Subscribe / Unsubscribe Enewsletters | Login | Register

Pencil Banner

iPad app fills killer enterprise need: Collaboration in the cloud

Tom Kaneshige | Feb. 17, 2011
A new version of Box's app that lets iPad users collaborate on files in the cloud adds much needed enterprise security features. Check out why one customer calls it "idiot-proof."

FRAMINGHAM, 17 FEBRUARY 2011 - One reason that business people love the iPad is because it's so darn easy to use. Just whip it out and get a little work done on the iPad whenever there's a little downtime, which often means collaborating on projects, whether it's the presentations that look so good on the iPad display, or routine work documents.

"It's not unusual for me (in one country), an employee in Europe and another in Japan all to be working on a project," says Lance Locher, senior vice president of Total Traffic Network, a division of Clear Channel that delivers traffic data to the company's radio and television stations and other outlets.

Locher, an avid iPad owner, taps the power of collaboration in the cloud with an app called Box. Like the iPad itself, Box is a simple file sharing tool and cloud storage service built for the enterprise.

It's so easy to use that his team, spread out across the United States and Europe, was recently able to write a response to a complex request for quote, or RFQ, in only two-and-a-half weeks. "That's unheard of," Locher says. "It normally would have taken anywhere from six to nine weeks."

Collaboration in the cloud just might be the iPad's killer enterprise app.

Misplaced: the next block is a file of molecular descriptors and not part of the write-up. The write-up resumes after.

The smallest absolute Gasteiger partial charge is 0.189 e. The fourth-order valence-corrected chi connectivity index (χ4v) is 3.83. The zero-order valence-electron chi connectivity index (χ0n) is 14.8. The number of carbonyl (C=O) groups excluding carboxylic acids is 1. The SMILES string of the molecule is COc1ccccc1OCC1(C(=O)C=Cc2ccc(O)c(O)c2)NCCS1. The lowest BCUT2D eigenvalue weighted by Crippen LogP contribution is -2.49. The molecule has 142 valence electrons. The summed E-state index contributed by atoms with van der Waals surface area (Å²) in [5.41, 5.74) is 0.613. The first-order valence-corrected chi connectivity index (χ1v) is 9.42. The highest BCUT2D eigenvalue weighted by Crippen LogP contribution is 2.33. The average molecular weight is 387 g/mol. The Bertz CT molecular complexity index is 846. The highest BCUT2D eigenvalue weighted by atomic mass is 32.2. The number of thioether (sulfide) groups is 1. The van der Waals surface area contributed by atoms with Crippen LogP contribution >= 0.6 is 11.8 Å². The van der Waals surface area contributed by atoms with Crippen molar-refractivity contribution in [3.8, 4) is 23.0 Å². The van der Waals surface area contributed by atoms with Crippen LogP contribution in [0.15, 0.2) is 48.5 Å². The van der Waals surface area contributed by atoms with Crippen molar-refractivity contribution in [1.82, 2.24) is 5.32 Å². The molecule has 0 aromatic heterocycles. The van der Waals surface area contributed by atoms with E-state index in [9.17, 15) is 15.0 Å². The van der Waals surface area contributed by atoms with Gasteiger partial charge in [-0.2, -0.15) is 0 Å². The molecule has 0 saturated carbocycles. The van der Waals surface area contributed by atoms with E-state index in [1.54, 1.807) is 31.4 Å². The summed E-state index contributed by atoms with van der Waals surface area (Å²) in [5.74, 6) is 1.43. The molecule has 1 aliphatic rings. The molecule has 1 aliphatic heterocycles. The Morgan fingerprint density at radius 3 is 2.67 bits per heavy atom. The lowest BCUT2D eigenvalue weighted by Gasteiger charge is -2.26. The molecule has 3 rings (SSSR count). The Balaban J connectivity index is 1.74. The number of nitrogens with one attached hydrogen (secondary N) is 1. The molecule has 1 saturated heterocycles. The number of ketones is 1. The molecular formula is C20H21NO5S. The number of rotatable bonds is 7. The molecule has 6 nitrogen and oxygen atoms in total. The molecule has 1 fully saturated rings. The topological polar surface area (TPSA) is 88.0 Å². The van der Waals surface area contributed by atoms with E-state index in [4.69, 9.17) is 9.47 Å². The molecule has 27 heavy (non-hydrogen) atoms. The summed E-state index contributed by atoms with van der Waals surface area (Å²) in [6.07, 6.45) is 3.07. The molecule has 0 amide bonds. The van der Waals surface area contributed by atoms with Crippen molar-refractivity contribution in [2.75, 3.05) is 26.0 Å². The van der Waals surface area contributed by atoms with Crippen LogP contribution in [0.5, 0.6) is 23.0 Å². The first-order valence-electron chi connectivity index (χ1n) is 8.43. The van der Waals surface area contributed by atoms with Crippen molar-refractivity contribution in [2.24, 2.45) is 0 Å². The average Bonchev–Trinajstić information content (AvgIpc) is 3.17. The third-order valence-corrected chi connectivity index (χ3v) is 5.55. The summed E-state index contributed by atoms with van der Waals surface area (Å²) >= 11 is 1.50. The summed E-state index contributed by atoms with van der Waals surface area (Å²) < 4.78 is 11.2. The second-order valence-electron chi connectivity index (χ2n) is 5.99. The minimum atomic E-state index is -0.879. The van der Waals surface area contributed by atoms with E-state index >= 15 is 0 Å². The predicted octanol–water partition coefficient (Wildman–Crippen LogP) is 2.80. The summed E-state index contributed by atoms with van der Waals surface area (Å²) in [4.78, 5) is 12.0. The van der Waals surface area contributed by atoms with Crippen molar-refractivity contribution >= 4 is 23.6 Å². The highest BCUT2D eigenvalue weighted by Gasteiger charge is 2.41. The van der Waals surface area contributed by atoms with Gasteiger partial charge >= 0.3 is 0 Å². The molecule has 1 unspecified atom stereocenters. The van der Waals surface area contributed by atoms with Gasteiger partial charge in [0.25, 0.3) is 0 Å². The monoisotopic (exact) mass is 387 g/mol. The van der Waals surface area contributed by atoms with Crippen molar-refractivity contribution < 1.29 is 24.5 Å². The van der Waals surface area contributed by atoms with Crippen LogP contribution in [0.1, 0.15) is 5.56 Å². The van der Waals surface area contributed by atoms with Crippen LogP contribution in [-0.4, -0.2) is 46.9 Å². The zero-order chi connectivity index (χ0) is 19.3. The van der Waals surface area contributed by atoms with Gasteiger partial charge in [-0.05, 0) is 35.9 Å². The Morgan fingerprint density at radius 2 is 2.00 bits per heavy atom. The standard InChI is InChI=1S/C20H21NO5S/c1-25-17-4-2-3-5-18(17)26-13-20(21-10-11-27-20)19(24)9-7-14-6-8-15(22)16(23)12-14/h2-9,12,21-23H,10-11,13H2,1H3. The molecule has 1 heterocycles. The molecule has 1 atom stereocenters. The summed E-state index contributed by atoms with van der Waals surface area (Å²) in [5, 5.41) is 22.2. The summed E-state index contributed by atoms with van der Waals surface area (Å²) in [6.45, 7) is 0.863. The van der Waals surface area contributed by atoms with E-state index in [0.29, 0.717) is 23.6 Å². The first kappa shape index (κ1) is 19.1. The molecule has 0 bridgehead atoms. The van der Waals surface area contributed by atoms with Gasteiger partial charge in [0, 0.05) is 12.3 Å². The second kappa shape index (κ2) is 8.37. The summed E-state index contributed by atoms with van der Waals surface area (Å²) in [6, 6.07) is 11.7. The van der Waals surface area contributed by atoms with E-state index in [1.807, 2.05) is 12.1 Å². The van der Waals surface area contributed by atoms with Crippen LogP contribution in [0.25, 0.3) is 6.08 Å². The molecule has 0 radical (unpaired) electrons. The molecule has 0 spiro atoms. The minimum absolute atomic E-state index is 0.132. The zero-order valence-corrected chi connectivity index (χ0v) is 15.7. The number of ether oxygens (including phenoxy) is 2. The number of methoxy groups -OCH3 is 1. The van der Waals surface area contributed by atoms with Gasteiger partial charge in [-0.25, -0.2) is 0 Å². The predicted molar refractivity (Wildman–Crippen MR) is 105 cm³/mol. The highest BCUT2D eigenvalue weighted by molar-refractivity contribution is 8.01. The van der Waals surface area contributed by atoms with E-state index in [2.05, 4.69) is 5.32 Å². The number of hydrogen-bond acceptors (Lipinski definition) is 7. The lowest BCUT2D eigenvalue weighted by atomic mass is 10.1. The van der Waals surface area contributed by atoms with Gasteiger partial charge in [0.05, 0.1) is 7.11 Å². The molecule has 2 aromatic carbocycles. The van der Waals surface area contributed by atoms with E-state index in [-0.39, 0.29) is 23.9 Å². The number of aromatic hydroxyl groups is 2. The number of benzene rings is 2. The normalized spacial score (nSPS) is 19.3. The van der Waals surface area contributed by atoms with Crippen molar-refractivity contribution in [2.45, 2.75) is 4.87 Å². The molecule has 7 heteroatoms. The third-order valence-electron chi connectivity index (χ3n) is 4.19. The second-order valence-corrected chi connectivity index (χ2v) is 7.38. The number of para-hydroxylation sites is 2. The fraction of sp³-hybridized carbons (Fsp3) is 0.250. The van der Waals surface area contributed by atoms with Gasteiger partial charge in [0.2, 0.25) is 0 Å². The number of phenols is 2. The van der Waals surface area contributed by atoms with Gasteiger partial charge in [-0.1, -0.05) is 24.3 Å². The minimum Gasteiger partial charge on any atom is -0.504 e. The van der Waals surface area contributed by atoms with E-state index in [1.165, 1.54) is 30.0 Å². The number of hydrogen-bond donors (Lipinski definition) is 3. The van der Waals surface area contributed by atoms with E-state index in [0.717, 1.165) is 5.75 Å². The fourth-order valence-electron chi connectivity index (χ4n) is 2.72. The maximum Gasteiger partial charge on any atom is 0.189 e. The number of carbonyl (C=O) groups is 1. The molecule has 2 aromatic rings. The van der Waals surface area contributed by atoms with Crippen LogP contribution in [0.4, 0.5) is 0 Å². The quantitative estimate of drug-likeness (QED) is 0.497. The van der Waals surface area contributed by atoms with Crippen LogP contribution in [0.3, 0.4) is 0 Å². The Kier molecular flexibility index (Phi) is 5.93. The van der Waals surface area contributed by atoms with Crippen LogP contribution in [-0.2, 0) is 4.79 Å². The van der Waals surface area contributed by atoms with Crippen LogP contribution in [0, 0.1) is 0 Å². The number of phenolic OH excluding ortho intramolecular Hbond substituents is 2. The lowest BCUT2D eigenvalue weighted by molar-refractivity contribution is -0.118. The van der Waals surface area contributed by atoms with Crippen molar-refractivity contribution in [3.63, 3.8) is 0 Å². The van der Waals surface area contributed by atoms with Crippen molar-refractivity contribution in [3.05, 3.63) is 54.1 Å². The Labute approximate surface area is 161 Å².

The problem, though, is that enterprise collaboration tools on the iPad often gridlock at the main intersection of user simplicity and rigid IT requirements. Users want to tap an app, grab the file and get to work. Yet IT needs to make sure that the file has enough security and manageability wrapped around it. After all, the file is likely a critical corporate asset.



Today, Box released a version of its iPad enterprise app that "balances both the needs of the users and the needs of IT," says Aaron Levie, co-founder and CEO of Box. On the security front, the new version has an option to apply a four-digit passcode to access the Box app. iPads tend to get passed around to friends, family and co-workers, but now they won't be able to access a company's files.

On the user front, the new version has single sign-on and a Video Out feature that lets Box users display PowerPoint presentations, PDFs and Word documents from their iPad onto a TV, projector, or LCD Monitor. There's also support for wireless Air Printing. (Box enterprise edition costs $15 per user per month.)

"The ease-of-use becomes even more prevalent in this version," Locher says.

 

1  2  Next Page 

Sign up for CIO Asia eNewsletters.